Image copyright AFP/Getty Images Image caption Migrants hold out hope of making it to England
Illegal immigrants in Calais have vowed to try to reach Britain once again, while investigating their options in France.
Most are classed as economic migrants, who are referred to here as ‘camps’.
The BBC’s Stephen Wright spent a week among the foreign nationals.
Our team recorded information on where and when the migrants arrived, where they would go, how they live and where they would go to claim asylum in Britain.
One man with the nickname Cesena spent 11 months in Calais’ Jungle camp, but has managed to get himself a home in nearby Gandalen.
Like the many other migrants this reporter met, he can be heard cursing the authorities and being dismissive of the promises of a better life.
“We have the same problem in Britain. The same problems,” he says.
Alongside him another young man, seen by our team as part of the Union, describes his future: “One day we’ll be in Calais, one day we’ll be in England, one day we’ll go for Denmark.”
Not all migrants, like Mohamed Umar, have mobile phones to speak with their families. They spend much of their time watching TV or talking to each other via loud speaker on a hot plate.
Image copyright AFP/Getty Images Image caption A Calais boy watches the latest scenes on TV
Their living conditions are deplorable. Despite promises by the French authorities, they have no shops or toilets to go to. Many are women and children, who spend their nights sleeping on the floor.
The government has not addressed this problem properly, with some migrants complaining about the treatment of children in particular.
“Calais should be no different to other cities in the world, people should just live as normal people,” says a man called Marcus.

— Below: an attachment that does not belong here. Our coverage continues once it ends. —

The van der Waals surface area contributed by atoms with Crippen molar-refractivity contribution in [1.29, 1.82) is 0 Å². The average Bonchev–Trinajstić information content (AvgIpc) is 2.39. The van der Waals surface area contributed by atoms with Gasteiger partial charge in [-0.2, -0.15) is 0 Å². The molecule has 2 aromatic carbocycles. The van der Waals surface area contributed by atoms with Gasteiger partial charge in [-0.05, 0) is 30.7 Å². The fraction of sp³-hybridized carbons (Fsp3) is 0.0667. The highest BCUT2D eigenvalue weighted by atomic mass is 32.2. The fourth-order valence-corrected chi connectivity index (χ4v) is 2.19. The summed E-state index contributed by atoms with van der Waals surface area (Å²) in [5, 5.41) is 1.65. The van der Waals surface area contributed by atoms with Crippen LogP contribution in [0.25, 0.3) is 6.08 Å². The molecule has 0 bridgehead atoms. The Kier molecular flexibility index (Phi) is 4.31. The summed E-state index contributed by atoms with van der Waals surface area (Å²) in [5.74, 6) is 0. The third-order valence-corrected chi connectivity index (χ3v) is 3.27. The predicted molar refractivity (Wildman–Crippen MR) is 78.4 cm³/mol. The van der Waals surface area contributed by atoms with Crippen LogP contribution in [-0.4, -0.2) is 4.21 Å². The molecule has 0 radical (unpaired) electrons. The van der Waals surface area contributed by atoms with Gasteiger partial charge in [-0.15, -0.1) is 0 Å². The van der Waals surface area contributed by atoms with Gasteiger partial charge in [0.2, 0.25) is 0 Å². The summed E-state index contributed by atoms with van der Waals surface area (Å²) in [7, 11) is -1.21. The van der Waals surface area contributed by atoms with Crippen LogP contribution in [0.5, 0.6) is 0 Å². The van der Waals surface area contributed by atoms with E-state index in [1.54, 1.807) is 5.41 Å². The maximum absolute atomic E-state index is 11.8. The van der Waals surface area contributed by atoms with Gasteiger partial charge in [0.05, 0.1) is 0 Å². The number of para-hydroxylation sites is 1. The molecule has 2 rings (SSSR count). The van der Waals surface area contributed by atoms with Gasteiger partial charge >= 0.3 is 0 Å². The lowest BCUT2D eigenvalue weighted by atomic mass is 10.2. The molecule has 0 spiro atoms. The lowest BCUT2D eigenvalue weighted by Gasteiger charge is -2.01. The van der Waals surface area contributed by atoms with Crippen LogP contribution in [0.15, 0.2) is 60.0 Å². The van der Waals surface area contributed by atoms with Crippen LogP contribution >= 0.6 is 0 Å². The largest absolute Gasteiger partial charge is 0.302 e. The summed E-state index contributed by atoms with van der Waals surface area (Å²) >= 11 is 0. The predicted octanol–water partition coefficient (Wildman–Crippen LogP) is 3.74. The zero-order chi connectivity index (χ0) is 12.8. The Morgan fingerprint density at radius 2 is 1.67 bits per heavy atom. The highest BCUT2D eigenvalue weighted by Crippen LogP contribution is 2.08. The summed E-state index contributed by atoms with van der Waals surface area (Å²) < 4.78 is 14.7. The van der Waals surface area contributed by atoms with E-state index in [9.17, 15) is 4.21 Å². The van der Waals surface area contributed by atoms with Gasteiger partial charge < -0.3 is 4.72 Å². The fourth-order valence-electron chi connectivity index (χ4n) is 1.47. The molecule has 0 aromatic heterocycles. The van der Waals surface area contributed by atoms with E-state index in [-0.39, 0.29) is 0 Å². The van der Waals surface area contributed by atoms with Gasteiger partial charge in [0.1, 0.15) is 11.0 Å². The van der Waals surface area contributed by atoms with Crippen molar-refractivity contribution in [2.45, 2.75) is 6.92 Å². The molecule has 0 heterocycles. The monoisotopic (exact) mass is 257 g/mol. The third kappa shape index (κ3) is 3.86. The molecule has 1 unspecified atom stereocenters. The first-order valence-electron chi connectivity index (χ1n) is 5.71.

But politics are high on the agenda for many migrants.
Other men watching English football highlights suggest that the current debate in France about immigration is connected to the Calais crisis.
“It’s another tactic to attract the whole French population to party with the leftwing, to bring in the circus to keep people with fake reasons,” one tells our photographer.
Image copyright AFP/Getty Images Image caption A migrant watches English soccer goals
The Calais situation is complex. Charities warn against closing the refugee camp.
But attempts by authorities to evacuate the Jungle, as well as the French authorities’ attempts to secure the areas surrounding it, mean the majority of refugees have returned to their original home.
Conditions in the Port d’Essai are also not ideal, with traffickers offering access to mobile phones and money for migrants.
Some 600,000 migrants are estimated to be in Libya, but Calais authorities say that the situation there is more stable.
A section of the port is reserved for foreigners with business or education licences, where work permits are issued.
About 250 migrants were arrested during Operation Sangatte, the French government’s controversial centre-run camp which closed down in 2002.
But it is impossible to give an exact figure for those who are hoping to reach the UK.
In 2001, a UN committee appointed by the Security Council gave an average estimate of 78,000 people per year who sought to get to Britain, Italy, Ireland, Germany and the Netherlands.
Image copyright Getty Images Image caption Crowds line the barrier between Belgium and France on the motorway to Dunkirk
But the real figure has been higher, with an estimated 813,000 migrants from all over the world before Operation Stack closed the Channel Tunnel for four months in 2006.
Some politicians say France needs to work more closely with the UK.
Interior Minister Gérard Collomb, who pledged when he took office to clean up Calais, has been accused of hiding the number of migrants.
Britain’s Home Secretary says an over-concentration of people in one area is never good for the situation.
But these are young people with stories to tell.
One of them tells the story of how they travelled from Egypt to Libya, where they were held in a camps for more than a year.
Finally, one tells his story – him, the middle-aged man, and one of his nephews, aged eight or nine.
He explains what he would like to do – in his own language.
First published on the BBC News website.